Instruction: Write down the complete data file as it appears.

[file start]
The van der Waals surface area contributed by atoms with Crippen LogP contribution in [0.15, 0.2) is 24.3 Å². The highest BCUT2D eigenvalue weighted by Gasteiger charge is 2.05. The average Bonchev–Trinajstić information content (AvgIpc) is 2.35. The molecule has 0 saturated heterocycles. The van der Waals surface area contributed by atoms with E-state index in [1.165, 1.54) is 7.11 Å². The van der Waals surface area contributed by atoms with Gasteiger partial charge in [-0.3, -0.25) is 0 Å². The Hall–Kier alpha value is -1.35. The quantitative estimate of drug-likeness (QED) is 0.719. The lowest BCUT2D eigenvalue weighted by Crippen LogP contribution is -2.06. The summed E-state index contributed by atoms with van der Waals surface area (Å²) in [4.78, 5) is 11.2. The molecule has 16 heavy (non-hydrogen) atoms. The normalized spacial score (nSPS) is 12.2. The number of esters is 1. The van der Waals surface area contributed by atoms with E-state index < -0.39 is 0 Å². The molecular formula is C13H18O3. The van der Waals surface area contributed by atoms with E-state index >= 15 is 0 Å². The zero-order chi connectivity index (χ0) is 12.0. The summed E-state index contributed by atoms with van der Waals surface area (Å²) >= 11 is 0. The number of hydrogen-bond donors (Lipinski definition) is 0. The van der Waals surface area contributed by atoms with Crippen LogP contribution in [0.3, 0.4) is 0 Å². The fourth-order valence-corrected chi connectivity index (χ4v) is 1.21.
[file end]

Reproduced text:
The van der Waals surface area contributed by atoms with Crippen LogP contribution in [0.15, 0.2) is 24.3 Å². The highest BCUT2D eigenvalue weighted by Gasteiger charge is 2.05. The average Bonchev–Trinajstić information content (AvgIpc) is 2.35. The molecule has 0 saturated heterocycles. The van der Waals surface area contributed by atoms with E-state index in [1.165, 1.54) is 7.11 Å². The van der Waals surface area contributed by atoms with Gasteiger partial charge in [-0.3, -0.25) is 0 Å². The Hall–Kier alpha value is -1.35. The quantitative estimate of drug-likeness (QED) is 0.719. The lowest BCUT2D eigenvalue weighted by Crippen LogP contribution is -2.06. The summed E-state index contributed by atoms with van der Waals surface area (Å²) in [4.78, 5) is 11.2. The molecule has 16 heavy (non-hydrogen) atoms. The normalized spacial score (nSPS) is 12.2. The number of esters is 1. The van der Waals surface area contributed by atoms with E-state index < -0.39 is 0 Å². The molecular formula is C13H18O3. The van der Waals surface area contributed by atoms with E-state index >= 15 is 0 Å². The zero-order chi connectivity index (χ0) is 12.0. The summed E-state index contributed by atoms with van der Waals surface area (Å²) >= 11 is 0. The number of hydrogen-bond donors (Lipinski definition) is 0. The van der Waals surface area contributed by atoms with Crippen LogP contribution in [0.3, 0.4) is 0 Å². The fourth-order valence-corrected chi connectivity index (χ4v) is 1.21.